The Scientific Activist (Archives)


Apr 19, 2006

Irony Abounds in Upcoming Polar Research Project

Two of the areas hardest hit by global warming have been the Arctic and the Antarctic. Not surprisingly, studying the affects of global warming on these regions will be one of the primary goals of the International Polar Year (IPY)–a global initiative involving continuous study of the polar areas from March 2007-March 2009. Two of the six themes of the project are “to determine the present environmental status of the polar regions by quantifying their spatial and temporal variability” and “to quantify, and understand, past and present environmental and human change in the polar regions in order to improve predictions.”

It came as a shock, then, to find out that two oil companies would be using this same project to search for untapped oil resources in the Arctic. The Guardian reports:
British scientists are at loggerheads with US colleagues over a controversial plan to work alongside oil companies to hunt for fossil fuel reserves in the Arctic.

The US Geological Survey is lining up a project with BP and Statoil to find oil and gas in the Arctic Ocean, under the auspices of a flagship scientific initiative intended to tackle global warming.

But the head of the British Antarctic Survey, which coordinates UK activity at the poles, has said he is "very uncomfortable" with the idea and has questioned its ethical and scientific justification….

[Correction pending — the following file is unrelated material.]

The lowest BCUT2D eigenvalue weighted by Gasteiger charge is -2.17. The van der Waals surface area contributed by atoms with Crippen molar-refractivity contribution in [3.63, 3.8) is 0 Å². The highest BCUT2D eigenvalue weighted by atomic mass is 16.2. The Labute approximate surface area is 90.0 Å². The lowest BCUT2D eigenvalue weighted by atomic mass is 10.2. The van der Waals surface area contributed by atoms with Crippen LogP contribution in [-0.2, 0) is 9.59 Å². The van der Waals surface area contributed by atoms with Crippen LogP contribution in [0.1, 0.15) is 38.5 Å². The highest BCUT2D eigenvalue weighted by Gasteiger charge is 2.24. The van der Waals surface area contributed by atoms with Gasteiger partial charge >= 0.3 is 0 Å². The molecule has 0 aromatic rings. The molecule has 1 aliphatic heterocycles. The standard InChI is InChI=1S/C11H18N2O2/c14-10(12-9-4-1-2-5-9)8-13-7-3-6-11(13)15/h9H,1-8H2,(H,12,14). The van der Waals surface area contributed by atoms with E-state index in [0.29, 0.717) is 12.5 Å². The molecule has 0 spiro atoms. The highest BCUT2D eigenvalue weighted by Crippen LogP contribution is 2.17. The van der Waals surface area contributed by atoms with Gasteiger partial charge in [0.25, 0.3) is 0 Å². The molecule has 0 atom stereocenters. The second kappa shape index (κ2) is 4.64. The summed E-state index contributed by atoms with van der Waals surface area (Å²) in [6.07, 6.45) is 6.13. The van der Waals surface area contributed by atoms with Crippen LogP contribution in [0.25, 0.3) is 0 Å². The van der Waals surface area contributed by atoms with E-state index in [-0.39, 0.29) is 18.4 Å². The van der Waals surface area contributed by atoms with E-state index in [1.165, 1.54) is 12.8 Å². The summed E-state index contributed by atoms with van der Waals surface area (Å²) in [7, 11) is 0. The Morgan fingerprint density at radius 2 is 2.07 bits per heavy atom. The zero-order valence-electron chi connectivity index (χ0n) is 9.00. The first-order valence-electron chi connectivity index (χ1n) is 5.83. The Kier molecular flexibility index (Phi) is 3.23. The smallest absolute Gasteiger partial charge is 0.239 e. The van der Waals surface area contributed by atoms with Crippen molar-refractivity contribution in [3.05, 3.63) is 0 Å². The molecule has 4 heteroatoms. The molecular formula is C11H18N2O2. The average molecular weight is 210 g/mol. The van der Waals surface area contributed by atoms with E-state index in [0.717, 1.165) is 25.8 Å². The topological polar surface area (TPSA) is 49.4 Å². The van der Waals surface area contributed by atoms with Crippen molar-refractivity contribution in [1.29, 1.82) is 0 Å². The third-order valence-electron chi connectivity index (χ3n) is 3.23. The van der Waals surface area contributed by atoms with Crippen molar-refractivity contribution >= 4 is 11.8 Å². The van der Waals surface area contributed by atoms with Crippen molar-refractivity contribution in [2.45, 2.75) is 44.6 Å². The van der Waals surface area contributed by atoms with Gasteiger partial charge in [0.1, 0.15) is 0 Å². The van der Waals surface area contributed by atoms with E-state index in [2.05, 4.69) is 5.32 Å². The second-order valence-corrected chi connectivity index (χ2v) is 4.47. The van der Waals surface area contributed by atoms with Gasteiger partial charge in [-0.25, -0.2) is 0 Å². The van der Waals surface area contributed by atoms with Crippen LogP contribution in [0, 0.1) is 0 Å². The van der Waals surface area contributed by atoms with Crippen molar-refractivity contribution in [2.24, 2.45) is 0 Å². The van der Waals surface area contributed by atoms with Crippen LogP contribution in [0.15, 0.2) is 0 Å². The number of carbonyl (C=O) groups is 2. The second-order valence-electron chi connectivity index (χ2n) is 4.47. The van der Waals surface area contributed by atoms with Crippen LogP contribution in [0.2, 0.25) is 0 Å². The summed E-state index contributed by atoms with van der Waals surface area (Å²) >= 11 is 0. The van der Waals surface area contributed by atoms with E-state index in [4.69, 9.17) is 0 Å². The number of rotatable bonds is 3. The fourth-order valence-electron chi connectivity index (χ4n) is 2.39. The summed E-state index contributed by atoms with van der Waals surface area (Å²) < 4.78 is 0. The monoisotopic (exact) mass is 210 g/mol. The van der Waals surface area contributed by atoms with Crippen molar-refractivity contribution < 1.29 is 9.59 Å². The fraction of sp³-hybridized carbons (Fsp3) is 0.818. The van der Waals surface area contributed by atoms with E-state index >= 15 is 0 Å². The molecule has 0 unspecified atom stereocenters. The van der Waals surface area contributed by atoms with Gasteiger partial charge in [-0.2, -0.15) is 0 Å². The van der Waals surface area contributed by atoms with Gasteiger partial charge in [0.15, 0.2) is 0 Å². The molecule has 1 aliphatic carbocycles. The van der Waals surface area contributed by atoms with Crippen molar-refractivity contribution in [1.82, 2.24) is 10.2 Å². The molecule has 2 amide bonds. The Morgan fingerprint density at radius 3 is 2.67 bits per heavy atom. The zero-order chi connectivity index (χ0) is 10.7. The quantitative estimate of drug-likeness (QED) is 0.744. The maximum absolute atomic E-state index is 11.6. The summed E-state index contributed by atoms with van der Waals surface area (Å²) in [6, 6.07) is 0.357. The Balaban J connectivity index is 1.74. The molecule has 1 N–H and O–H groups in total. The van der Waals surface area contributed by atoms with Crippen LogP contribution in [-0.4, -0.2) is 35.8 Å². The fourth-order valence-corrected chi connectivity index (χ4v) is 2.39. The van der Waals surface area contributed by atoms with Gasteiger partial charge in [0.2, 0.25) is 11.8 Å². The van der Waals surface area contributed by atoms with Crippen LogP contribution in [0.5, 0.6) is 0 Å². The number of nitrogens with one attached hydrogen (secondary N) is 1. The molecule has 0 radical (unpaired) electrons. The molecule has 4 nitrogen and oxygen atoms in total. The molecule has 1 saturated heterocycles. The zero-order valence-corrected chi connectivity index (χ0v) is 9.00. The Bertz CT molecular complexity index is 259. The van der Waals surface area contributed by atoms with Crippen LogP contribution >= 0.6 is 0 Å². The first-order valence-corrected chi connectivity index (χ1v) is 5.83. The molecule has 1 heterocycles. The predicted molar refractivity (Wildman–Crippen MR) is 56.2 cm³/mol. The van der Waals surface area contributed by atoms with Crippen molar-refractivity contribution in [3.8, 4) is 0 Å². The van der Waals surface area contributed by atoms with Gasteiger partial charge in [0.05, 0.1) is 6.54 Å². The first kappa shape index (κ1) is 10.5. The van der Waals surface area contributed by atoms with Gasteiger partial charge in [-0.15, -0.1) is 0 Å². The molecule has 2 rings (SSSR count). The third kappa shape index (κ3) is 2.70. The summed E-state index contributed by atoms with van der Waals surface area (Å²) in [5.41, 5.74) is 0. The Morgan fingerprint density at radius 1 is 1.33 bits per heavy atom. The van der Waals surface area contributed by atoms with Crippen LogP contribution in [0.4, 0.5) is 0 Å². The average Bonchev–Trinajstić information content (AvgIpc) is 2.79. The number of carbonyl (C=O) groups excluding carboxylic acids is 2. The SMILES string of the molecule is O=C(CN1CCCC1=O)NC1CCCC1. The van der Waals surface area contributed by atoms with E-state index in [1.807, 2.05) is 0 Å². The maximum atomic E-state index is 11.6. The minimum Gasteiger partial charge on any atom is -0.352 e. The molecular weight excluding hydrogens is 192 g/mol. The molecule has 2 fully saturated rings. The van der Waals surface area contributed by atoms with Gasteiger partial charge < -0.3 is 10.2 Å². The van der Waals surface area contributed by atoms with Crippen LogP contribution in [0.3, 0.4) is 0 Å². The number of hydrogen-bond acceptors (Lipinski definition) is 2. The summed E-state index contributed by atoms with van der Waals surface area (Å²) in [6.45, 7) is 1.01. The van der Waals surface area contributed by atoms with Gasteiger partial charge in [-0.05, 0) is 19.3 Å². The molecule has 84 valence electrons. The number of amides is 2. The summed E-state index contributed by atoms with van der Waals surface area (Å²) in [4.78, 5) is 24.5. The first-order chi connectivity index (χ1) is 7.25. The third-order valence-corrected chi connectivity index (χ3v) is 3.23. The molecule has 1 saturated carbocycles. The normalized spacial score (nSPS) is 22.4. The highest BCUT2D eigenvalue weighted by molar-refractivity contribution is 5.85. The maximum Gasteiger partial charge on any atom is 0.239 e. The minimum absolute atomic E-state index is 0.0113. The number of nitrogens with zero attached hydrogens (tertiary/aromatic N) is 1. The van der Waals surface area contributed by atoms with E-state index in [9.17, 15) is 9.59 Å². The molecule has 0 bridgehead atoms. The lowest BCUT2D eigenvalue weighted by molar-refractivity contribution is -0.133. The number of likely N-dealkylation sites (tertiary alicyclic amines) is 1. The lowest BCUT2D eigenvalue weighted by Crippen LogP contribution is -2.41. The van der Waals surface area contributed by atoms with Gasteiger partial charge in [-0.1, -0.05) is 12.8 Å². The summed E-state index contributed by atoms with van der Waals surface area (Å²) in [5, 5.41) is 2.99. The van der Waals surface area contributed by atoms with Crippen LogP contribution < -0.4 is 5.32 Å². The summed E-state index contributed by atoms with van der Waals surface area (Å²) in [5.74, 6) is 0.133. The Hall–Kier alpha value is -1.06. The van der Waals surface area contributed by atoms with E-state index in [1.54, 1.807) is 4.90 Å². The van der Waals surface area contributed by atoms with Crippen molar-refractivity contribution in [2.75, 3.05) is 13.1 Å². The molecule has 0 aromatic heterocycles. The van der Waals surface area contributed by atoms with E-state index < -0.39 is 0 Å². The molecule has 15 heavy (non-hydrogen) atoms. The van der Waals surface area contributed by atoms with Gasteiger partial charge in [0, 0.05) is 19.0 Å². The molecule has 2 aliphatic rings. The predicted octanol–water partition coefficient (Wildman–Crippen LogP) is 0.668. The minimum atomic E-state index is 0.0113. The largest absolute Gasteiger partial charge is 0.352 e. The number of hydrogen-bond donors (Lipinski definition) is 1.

…Documents on the IPY website show that BP and Statoil, a Norwegian company, are "significant consortium members" on a USGS proposal to assess "energy resources in the circumarctic area including oil, gas, coalbed methane and methane hydrates". Geologists estimate that a quarter of the world's undiscovered oil and gas reserves lie under the Arctic, and analysts have predicted a 21st-century goldrush to tap them as the Arctic Ocean's ice cover retreats.

Chris Rapley, the director of the British Antarctic Survey, said: "I would be very uncomfortable with a project that simply was out to log the hydrocarbon reserves of the Arctic as a geological activity. I don't think that fits very comfortably within either the scientific guidelines or the ethical underpinning of the IPY."

So, here we have a project intended to predict the consequences of global warming, and one of its activities will be to find more of the stuff that’s filling the atmosphere with greenhouse gases in the first place. It doesn’t take two years of research, millions of dollars of funding, and various state-of-the-art computer models to see that this is a pretty dumb idea.

Understanding global warming won’t do us much good if we’re not willing to curb the activities that cause it. We can only hope that as findings accumulate from projects like the IPY, we will no longer be able to ignore the threat of global warming, making discrepancies like these less likely in the future.


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